There are 2 or 3 layers of potential fees that you'll need to be aware of:
Transaction charges to buy or sell an ETF or mutual fund. This will vary according to the brokerage firm you use, assuming you're not buying funds that themselves have a sales charge. Some broker-dealers even have commission-free lists of ETFs and mutual funds (may be a required holding period).
Expense ratios of the funds themselves. This is what it costs to operate the respective fund, is charged to the fund, and is expressed as a percentage of the fund's total assets under management. US stock index funds will tend to have among the lowest expense ratios, while actively-managed Emerging Markets funds will tend to have high expense ratios.
If you hire an investment adviser or third party to actually manage your portfolio of funds for you, there'll be an additional advisory fee or program fee. This may range anywhere from 0.25% to 1.50% per year on assets under management, depending on if they're just managing models or active with tactical management, your portfolio's size, if it's just investment management or also includes broader financial services, and so on.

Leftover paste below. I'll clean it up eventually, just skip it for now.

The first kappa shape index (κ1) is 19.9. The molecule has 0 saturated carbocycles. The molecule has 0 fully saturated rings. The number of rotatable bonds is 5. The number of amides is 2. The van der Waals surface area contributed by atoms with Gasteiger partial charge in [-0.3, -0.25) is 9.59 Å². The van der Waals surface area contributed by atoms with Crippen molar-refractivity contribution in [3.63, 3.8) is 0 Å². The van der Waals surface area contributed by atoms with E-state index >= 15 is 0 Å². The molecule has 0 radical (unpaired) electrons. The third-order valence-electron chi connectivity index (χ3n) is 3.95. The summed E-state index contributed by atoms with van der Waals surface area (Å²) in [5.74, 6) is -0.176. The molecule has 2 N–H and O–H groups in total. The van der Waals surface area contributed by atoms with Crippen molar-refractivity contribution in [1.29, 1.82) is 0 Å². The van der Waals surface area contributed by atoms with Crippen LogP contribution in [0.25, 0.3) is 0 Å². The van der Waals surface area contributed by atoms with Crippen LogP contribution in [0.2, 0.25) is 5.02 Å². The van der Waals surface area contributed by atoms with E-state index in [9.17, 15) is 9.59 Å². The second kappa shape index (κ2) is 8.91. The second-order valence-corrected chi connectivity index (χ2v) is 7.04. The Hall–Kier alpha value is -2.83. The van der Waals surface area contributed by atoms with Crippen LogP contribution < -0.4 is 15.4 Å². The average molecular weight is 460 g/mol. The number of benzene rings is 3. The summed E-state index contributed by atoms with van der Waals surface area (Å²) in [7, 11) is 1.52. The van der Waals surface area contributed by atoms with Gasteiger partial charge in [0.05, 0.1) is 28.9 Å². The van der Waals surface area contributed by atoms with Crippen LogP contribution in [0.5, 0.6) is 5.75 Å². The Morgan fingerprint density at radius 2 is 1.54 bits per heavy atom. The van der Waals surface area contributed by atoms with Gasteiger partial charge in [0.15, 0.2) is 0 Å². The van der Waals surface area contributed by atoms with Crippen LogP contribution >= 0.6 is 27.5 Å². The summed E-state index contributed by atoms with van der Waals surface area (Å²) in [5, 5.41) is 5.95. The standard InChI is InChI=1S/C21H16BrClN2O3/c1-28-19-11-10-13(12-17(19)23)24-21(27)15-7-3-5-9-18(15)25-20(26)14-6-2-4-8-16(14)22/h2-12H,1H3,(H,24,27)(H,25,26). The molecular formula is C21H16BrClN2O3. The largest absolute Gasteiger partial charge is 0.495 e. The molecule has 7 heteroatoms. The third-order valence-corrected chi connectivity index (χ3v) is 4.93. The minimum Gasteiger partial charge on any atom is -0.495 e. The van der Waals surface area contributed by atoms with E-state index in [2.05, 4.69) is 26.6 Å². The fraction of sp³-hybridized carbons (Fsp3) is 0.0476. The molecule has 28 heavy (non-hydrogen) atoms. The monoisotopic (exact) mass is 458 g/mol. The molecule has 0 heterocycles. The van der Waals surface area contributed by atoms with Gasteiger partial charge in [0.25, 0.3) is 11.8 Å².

As for what's "usually acceptable," there's really no way to answer that without a reference point to your situation and what you're seeking. Try to keep costs as low as possible given what you're trying to accomplish with your investments. I hope that helps. All the best!
WalletHub Answers is a free service that helps consumers access financial information. Information on WalletHub Answers is provided “as is” and should not be considered financial, legal or investment advice. WalletHub is not a financial advisor, law firm, “lawyer referral service,” or a substitute for a financial advisor, attorney, or law firm. You may want to hire a professional before making any decision. WalletHub does not endorse any particular contributors and cannot guarantee the quality or reliability of any information posted. The helpfulness of a financial advisor's answer is not indicative of future advisor performance.
WalletHub members have a wealth of knowledge to share, and we encourage everyone to do so while respecting our content guidelines. This question was posted by a WalletHub user.
Please keep in mind that editorial and user-generated content on this page is not reviewed or otherwise endorsed by any financial institution. In addition, it is not a financial institution’s responsibility to ensure all posts and questions are answered.
Ad Disclosure: Certain offers that appear on this site originate from paying advertisers, and this will be noted on an offer’s details page using the designation "Sponsored", where applicable. Advertising may impact how and where products appear on this site (including, for example, the order in which they appear). At WalletHub we try to present a wide array of offers, but our offers do not represent all financial services companies or products.